DES MOINES, IA - SEPTEMBER 19: Republican presidential candidate, and U.S. Senator Lindsey Graham (R-SC), speaks at the Iowa Faith & Freedom Coalition 15th Annual Family Banquet and Presidential Forum held at the Iowa State fairgrounds on September 19, 2015 in Des Moines, Iowa. Eight of the Republican candidates including Donald Trump are expected to attend the event. (Photo by Steve Pope/Getty Images)
Photo: Steve Pope
Photo: Steve Pope

Lindsey Graham urges Republicans to drop Trump endorsements

South Carolina Sen. Lindsey Graham urged Republicans to drop their endorsements of presumptive GOP presidential nominee Donald Trump in the wake of his widely criticized comments about whether a judge can oversee a case without bias based solely on his ethnic background.

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Trump has come under fire after saying U.S. District Judge Gonzalo Curiel is unfit to oversee the case against the business mogul's now-defunct Trump University. He has argued that because Curiel is Mexican-American, and because Trump has made it no secret that he plans to build a wall between Mexico and America if he is elected president, the judge is inherently biased against him.

"This is the most un-American thing from a politician since Joe McCarthy," Graham told The New York Times. "If anybody was looking for an off-ramp, this is probably it. There'll come a time when the love of country will trump hatred of Hillary."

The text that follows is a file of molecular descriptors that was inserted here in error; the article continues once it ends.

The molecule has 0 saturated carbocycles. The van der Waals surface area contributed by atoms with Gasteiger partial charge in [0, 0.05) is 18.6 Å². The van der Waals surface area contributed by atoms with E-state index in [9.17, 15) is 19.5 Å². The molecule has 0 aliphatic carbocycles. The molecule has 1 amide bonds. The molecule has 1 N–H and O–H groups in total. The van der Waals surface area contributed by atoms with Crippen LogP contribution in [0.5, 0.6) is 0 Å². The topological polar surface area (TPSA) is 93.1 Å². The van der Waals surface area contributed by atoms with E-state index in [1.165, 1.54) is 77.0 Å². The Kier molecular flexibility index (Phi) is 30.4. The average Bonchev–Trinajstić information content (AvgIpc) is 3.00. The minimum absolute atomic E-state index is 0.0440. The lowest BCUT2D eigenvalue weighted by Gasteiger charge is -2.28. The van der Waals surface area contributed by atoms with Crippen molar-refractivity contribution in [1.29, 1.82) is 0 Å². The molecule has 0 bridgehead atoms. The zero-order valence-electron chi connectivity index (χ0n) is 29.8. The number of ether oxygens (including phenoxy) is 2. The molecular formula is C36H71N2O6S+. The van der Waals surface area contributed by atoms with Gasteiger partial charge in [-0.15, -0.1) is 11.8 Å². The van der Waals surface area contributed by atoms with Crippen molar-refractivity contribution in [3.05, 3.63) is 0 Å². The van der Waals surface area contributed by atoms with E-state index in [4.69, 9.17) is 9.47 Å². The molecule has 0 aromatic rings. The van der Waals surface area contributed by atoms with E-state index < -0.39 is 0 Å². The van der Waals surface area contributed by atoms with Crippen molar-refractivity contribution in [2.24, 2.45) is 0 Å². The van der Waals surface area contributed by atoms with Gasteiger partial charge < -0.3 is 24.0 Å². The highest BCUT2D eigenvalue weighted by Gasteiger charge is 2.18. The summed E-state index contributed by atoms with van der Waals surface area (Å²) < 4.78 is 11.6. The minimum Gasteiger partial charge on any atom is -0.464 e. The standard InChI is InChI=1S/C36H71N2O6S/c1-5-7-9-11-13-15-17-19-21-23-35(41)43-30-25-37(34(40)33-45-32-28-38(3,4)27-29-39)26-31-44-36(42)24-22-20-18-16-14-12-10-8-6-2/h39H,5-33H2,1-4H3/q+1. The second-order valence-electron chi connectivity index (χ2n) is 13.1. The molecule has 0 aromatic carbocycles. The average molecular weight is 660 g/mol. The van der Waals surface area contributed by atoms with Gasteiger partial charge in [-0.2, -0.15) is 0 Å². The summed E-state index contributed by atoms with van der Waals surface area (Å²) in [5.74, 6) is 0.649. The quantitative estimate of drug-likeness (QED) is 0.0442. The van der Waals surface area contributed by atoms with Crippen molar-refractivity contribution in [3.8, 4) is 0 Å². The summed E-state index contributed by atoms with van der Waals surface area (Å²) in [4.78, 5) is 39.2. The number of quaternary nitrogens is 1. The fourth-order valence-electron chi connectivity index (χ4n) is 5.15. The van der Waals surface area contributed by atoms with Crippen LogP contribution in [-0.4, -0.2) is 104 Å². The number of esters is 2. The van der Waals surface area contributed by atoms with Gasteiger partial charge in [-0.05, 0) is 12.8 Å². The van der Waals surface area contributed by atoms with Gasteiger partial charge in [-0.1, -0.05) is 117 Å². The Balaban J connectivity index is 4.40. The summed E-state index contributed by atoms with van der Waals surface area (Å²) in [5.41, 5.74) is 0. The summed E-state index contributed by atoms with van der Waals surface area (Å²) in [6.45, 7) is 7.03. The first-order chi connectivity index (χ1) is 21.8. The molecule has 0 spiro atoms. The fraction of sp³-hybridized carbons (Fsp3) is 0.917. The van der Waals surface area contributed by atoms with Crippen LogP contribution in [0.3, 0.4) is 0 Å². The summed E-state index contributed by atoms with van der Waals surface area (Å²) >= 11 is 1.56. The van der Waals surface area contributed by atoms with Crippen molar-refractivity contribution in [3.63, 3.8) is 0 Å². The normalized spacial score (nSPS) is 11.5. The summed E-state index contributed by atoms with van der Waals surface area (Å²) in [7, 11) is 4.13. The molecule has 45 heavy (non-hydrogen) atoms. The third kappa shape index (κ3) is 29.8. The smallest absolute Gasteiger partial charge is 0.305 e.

Speaking with NBC News on Tuesday, Graham said he plans to write in a candidate when he votes in November. He said he is unable to vote for either Trump or presumptive Democratic presidential nominee Hillary Clinton.

Graham, who dropped his own bid for the White House last December, has criticized Trump consistently since he threw his name in the hat for the nomination in June 2015.

Most notably, Graham criticized Trump for questioning Sen. John McCain's record as a war hero because McCain was captured during the Vietnam War. Trump claimed during a rally last July that Graham called him, "begging" for a reference to get him in on Fox News' "Fox & Friends" program. As proof of his claims, Trump gave out Graham's cellphone number.

Graham has not been alone in rebuking Trump, although no politician has gone further so far to condemn the presumptive nominee.

At a press conference on Tuesday, House Speaker Paul Ryan (R-Wisconsin) admitted that Trump's comments equated to "the textbook definition of a racist comment," but followed up by saying he didn't think a vote for Clinton was a viable alternative.

Trump has repeatedly criticized Curiel, who was born in Indiana, because "he's a Mexican. We're building a wall between here and Mexico."

In an interview with CNN's Jake Tapper, Trump denied that his comments were racist after attempting to dodge the anchor's question 23 times.

In a call with surrogates Monday first reported by Bloomberg News, Trump told supporters to double down on his comments against the judge.

He doubled down on the comments himself Sunday, telling CBS' "Face the Nation" that it was possible a Muslim judge could be biased against him because of his controversial proposal to bar Muslims from entering the United States.

Despite the criticism, it's unlikely that Curiel will be removed from the case.

As NPR noted Saturday, Trump's lawyers have not filed a motion to have Curiel recused, "undoubtedly because court precedents are unanimous in holding that race, ethnicity, gender, religion and sexual orientation are not themselves grounds for disqualifying a judge. If they were, legal ethicists observe, the legal system would fall into chaos because no judge would be free from taint."

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